Please & Thank You seeks $50K, apology after alleged counterfeit cookies served at Derby

When she opened her cookie shop more than a decade ago, Brooke Vaughn never expected to build a Kentucky-based cookie kingdom lauded as one of the best of its kind.

She also never expected to be talking to a lawyer about counterfeited cookies.

Those conversations began during the week of the 150th Kentucky Derby. Vaughn did not attend the milestone event at Churchill Downs but became aware that her business, Please & Thank You, appeared to have a presence there.

Cookies labeled as "Please & Thank You Peanut Butter Cream Pies" were available at Churchill Downs during the week of the 150th Kentucky Derby.
Cookies labeled as "Please & Thank You Peanut Butter Cream Pies" were available at Churchill Downs during the week of the 150th Kentucky Derby.

She received congratulatory texts from friends in attendance and notifications on social media regarding treats on display in one of the suites of the brand-new paddock area.

Photos showed stacks of cookies with a small sign reading, “Please & Thank You Peanut Butter Cream Pies.”

But there was a problem with this picture, Vaughn told the Courier Journal.

“Wait,” Vaughn said she remembers thinking at the time. “Those aren’t my cookies.”

The business owner tried to put the pieces together, as she continued to see similar photos over three days ahead of the Derby. She also received comments about how the cookies didn’t look or taste like Please & Thank You products. While the brand is most known for chocolate chip cookies, its menu includes a peanut butter cream pie, among other sweet options.

After repeated attempts to contact Churchill Downs about the situation, Vaughn hired intellectual property attorney Amy Cahill, a partner at the Louisville-based Vice Cox & Townsend firm, to protect her trademark. Vaughn was told by another legal adviser that, “this is fraud or could also be counterfeit.”

Cahill sent a cease and desist letter to Levy, the Chicago-based hospitality company that caters for Churchill Downs and offers such services for hundreds of major sports and entertainment venues around the country, including Lynn Family Stadium. Additionally, an employee of the Kentucky Department of Agriculture sent an email about the cookies to Levy on Vaughn's behalf.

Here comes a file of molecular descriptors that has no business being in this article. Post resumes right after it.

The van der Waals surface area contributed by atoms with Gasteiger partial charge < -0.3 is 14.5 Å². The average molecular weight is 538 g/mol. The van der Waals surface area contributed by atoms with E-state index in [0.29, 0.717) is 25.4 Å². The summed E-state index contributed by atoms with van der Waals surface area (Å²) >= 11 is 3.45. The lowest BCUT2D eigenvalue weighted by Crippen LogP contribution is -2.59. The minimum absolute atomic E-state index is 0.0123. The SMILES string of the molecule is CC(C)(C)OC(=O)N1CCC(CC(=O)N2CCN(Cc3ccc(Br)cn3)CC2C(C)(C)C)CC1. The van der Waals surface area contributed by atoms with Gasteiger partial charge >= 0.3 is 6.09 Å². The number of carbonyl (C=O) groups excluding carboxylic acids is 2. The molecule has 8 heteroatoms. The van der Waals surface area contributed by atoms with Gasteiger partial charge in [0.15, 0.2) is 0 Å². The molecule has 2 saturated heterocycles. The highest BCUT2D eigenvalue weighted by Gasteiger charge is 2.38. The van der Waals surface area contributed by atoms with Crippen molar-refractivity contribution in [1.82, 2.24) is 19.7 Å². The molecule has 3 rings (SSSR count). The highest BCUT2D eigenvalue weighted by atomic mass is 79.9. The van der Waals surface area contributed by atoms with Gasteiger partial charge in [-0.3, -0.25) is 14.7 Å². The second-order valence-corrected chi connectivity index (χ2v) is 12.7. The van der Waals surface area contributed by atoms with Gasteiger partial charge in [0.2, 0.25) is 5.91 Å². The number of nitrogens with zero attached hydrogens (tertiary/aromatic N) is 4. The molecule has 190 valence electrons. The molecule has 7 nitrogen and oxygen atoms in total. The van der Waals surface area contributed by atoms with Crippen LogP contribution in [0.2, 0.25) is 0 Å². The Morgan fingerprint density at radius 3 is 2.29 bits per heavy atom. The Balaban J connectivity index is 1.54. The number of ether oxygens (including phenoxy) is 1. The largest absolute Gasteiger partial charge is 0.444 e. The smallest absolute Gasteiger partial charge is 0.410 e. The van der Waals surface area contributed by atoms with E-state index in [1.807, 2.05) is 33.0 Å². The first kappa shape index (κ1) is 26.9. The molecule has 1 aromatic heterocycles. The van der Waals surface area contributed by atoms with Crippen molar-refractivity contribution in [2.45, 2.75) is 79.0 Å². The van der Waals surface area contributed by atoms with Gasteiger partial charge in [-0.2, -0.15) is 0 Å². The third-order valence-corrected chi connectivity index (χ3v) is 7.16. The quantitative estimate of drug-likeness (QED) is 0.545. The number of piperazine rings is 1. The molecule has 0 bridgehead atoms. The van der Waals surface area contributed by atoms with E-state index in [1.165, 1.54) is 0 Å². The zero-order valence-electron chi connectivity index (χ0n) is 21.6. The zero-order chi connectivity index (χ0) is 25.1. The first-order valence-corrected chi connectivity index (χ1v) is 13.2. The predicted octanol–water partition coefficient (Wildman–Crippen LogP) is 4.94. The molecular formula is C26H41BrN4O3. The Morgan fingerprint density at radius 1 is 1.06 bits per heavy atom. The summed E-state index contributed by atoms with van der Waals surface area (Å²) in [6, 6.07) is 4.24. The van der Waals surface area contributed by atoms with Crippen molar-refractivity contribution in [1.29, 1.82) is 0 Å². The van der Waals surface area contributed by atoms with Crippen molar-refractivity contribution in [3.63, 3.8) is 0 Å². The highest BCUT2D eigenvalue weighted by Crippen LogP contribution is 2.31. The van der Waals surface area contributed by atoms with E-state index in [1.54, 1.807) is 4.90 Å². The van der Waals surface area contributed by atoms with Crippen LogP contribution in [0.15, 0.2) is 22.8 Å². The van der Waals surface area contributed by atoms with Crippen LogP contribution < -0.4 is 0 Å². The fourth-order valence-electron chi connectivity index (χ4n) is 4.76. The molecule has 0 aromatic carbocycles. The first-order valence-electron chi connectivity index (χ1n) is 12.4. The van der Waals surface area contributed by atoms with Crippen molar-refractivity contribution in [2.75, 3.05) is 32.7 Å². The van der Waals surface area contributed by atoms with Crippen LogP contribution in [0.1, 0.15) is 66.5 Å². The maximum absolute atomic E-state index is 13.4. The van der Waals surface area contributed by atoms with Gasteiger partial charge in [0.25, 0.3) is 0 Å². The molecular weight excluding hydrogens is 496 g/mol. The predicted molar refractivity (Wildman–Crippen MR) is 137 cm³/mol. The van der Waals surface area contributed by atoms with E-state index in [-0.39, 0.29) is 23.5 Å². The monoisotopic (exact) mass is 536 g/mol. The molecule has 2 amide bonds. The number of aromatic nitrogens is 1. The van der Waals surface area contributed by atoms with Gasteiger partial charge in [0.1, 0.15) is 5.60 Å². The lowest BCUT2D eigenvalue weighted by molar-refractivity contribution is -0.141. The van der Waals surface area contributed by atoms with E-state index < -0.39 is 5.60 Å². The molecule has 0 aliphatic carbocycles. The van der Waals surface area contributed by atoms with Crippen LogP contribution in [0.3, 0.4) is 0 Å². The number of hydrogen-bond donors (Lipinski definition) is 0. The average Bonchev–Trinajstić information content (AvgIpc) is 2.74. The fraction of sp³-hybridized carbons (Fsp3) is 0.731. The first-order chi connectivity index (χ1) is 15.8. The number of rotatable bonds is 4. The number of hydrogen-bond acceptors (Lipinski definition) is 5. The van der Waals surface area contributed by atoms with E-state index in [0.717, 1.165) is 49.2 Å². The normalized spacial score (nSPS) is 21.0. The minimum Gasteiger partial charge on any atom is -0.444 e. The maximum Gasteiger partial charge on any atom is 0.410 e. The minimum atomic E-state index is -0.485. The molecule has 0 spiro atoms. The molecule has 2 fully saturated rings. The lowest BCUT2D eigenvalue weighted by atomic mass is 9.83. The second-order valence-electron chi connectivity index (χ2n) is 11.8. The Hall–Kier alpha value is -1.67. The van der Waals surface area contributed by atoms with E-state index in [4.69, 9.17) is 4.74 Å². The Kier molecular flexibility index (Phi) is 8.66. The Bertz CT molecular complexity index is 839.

In a screenshot of the response dated Friday, May, 3, and shared with the Courier Journal, Matt Roach, a regional executive chef for Levy, acknowledged the concern and apologized.

“I have connected with the team at Churchill Downs. We apologize for the misrepresenting of the Please And Thank You product,” Roach said. “That area was trying to pay homage to local brands and the mark was missed. The label was immediately removed.”

But this message wasn’t enough for Vaughn, who wants to make sure something like this doesn’t happen again. She says she has “a community of people who are angry” behind her.

“It feels wrong,” Vaughn said. “It feels like Churchill Downs should want to support local business. And if you’re willing to embrace my name and realize that it makes you look better, I think that you should actually pay for the product, because it will taste better.”

As of this writing, Vaughn said she and her attorney were awaiting a response from Levy. They have not filed suit and instead, have requested a public apology and a $50,000 settlement to cover her company's financial loss. If Please & Thank You cookies were actually served at the Derby, it would've come with financial and marketing benefits, Vaughn said.

The Courier Journal reached out to Levy for comment. It provided this statement: “We are actively engaged in solution-oriented conversations directly with this well-respected local purveyor. We appreciate your outreach and have no further comment at this time.”

Vaughn said her other goal in this case is to gain a better working relationship, and perhaps a contract, with Levy, Churchill Downs and/or Lynn Family Stadium.

“Mostly I just want them to take it seriously,” she said.

Please & Thank You has five locations and ships products around the country. The company, Vaughn said, is well-equipped for future and bigger catering opportunities.

“We’ve built something worth protecting, it seems,” she said. “Louisville knows that.”

Reach food reporter Amanda Hancock at

This article originally appeared on Louisville Courier Journal: Please & Thank You wants settlement alleged counterfeit cookies Derby